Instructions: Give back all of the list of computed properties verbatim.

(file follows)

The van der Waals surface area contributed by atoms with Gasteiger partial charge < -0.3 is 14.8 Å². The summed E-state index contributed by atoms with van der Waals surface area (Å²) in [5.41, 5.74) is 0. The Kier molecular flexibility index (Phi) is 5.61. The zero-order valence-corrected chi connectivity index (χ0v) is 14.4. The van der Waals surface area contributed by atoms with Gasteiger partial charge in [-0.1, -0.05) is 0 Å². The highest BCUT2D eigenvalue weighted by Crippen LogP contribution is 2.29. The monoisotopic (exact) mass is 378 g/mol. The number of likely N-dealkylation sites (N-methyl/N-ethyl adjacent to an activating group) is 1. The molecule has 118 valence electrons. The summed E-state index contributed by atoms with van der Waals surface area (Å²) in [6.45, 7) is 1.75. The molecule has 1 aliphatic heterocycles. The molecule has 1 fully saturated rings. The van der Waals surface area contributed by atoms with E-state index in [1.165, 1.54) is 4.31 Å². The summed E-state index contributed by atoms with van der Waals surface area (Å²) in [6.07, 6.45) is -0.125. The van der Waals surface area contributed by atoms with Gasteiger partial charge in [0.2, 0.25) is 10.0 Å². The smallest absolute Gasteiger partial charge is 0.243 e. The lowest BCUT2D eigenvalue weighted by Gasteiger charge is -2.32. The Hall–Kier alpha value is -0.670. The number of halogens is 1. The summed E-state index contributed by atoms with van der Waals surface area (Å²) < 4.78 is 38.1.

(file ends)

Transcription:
The van der Waals surface area contributed by atoms with Gasteiger partial charge < -0.3 is 14.8 Å². The summed E-state index contributed by atoms with van der Waals surface area (Å²) in [5.41, 5.74) is 0. The Kier molecular flexibility index (Phi) is 5.61. The zero-order valence-corrected chi connectivity index (χ0v) is 14.4. The van der Waals surface area contributed by atoms with Gasteiger partial charge in [-0.1, -0.05) is 0 Å². The highest BCUT2D eigenvalue weighted by Crippen LogP contribution is 2.29. The monoisotopic (exact) mass is 378 g/mol. The number of likely N-dealkylation sites (N-methyl/N-ethyl adjacent to an activating group) is 1. The molecule has 118 valence electrons. The summed E-state index contributed by atoms with van der Waals surface area (Å²) in [6.45, 7) is 1.75. The molecule has 1 aliphatic heterocycles. The molecule has 1 fully saturated rings. The van der Waals surface area contributed by atoms with E-state index in [1.165, 1.54) is 4.31 Å². The summed E-state index contributed by atoms with van der Waals surface area (Å²) in [6.07, 6.45) is -0.125. The van der Waals surface area contributed by atoms with Gasteiger partial charge in [0.2, 0.25) is 10.0 Å². The smallest absolute Gasteiger partial charge is 0.243 e. The lowest BCUT2D eigenvalue weighted by Gasteiger charge is -2.32. The Hall–Kier alpha value is -0.670. The number of halogens is 1. The summed E-state index contributed by atoms with van der Waals surface area (Å²) < 4.78 is 38.1.